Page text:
NS: In our case, the 3D spacer fabric is composed of two separate conducting textile faces of silver-coated polyamide, which are joined together/separated by the piezoelectric PVDF spacer yarn. Whenever the fabric structure is compressed, say during walking, the impact is passed onto the inter-connecting PVDF yarn, which produces a charge that is collected via the two metallic faces of the fabric. Thus, only a single cohesive structure is required for the production of piezoelectric charges and its collection, eliminating the need for further metallisation to make electrodes.
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AL: What was the main finding of the research?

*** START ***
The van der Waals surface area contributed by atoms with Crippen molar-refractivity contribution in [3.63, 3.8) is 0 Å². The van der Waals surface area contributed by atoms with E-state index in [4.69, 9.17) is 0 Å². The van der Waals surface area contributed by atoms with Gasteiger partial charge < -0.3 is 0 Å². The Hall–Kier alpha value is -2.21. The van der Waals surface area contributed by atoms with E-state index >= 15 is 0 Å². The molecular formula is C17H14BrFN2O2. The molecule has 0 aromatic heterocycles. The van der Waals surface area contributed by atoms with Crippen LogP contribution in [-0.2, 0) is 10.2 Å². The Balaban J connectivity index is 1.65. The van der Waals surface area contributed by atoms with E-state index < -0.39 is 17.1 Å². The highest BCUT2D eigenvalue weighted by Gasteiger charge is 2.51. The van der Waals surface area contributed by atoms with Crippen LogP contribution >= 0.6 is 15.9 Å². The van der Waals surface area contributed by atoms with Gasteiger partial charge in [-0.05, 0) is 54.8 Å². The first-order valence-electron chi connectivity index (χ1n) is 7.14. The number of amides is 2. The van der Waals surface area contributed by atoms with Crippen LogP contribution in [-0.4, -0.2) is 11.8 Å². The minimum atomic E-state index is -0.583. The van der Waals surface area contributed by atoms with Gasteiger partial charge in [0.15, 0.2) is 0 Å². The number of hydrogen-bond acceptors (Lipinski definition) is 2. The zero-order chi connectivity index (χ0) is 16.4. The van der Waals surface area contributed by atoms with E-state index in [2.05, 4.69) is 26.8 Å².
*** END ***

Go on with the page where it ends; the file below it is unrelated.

NS: The knitted single-structure piezoelectric generator consists of high beta-phase (~80%) piezoelectric PVDF monofilaments as the spacer yarn interconnected between silver-coated polyamide multifilament yarn layers acting as the top and bottom electrodes. The novel and unique textile structure provides an output power density in the range of 1.10 – 5.10 µWcm-2 at applied impact pressures in the range of 0.02 – 0.10MPa, thus providing significantly higher power outputs and efficiencies over the existing 2D woven and nonwoven piezoelectric structures.
AL: What previous research areas did you draw inspiration from?
NS: 3D spacer technology has been used extensively in applications from medical textiles like anti-decubitus blankets to highly breathable sportswear. However, there are no reports of the use of 3D textiles for piezoelectric energy harvesting. In the past, we have developed significant intellectual property in the area of continuous production of piezoelectric fibres, which we wanted to exploit.